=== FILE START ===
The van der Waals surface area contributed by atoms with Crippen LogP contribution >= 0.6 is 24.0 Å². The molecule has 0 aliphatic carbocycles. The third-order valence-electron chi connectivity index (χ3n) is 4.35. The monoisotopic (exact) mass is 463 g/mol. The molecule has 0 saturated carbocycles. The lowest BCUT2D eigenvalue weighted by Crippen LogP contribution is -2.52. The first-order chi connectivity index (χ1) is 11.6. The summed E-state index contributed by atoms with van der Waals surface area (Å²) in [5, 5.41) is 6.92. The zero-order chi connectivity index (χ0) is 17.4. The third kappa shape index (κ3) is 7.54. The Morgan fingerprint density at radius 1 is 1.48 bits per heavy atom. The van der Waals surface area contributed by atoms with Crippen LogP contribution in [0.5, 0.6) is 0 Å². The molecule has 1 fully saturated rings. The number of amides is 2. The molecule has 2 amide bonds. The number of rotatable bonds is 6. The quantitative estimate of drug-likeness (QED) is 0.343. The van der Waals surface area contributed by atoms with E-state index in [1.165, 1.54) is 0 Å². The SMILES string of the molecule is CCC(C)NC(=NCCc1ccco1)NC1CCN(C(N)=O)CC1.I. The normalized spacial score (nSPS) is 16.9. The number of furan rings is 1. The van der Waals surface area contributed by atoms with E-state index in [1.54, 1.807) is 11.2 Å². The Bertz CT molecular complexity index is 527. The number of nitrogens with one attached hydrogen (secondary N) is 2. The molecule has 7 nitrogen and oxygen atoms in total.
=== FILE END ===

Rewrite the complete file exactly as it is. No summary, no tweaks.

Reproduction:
The van der Waals surface area contributed by atoms with Crippen LogP contribution >= 0.6 is 24.0 Å². The molecule has 0 aliphatic carbocycles. The third-order valence-electron chi connectivity index (χ3n) is 4.35. The monoisotopic (exact) mass is 463 g/mol. The molecule has 0 saturated carbocycles. The lowest BCUT2D eigenvalue weighted by Crippen LogP contribution is -2.52. The first-order chi connectivity index (χ1) is 11.6. The summed E-state index contributed by atoms with van der Waals surface area (Å²) in [5, 5.41) is 6.92. The zero-order chi connectivity index (χ0) is 17.4. The third kappa shape index (κ3) is 7.54. The Morgan fingerprint density at radius 1 is 1.48 bits per heavy atom. The van der Waals surface area contributed by atoms with Crippen LogP contribution in [0.5, 0.6) is 0 Å². The molecule has 1 fully saturated rings. The number of amides is 2. The molecule has 2 amide bonds. The number of rotatable bonds is 6. The quantitative estimate of drug-likeness (QED) is 0.343. The van der Waals surface area contributed by atoms with E-state index in [1.165, 1.54) is 0 Å². The SMILES string of the molecule is CCC(C)NC(=NCCc1ccco1)NC1CCN(C(N)=O)CC1.I. The normalized spacial score (nSPS) is 16.9. The number of furan rings is 1. The van der Waals surface area contributed by atoms with E-state index in [1.54, 1.807) is 11.2 Å². The Bertz CT molecular complexity index is 527. The number of nitrogens with one attached hydrogen (secondary N) is 2. The molecule has 7 nitrogen and oxygen atoms in total.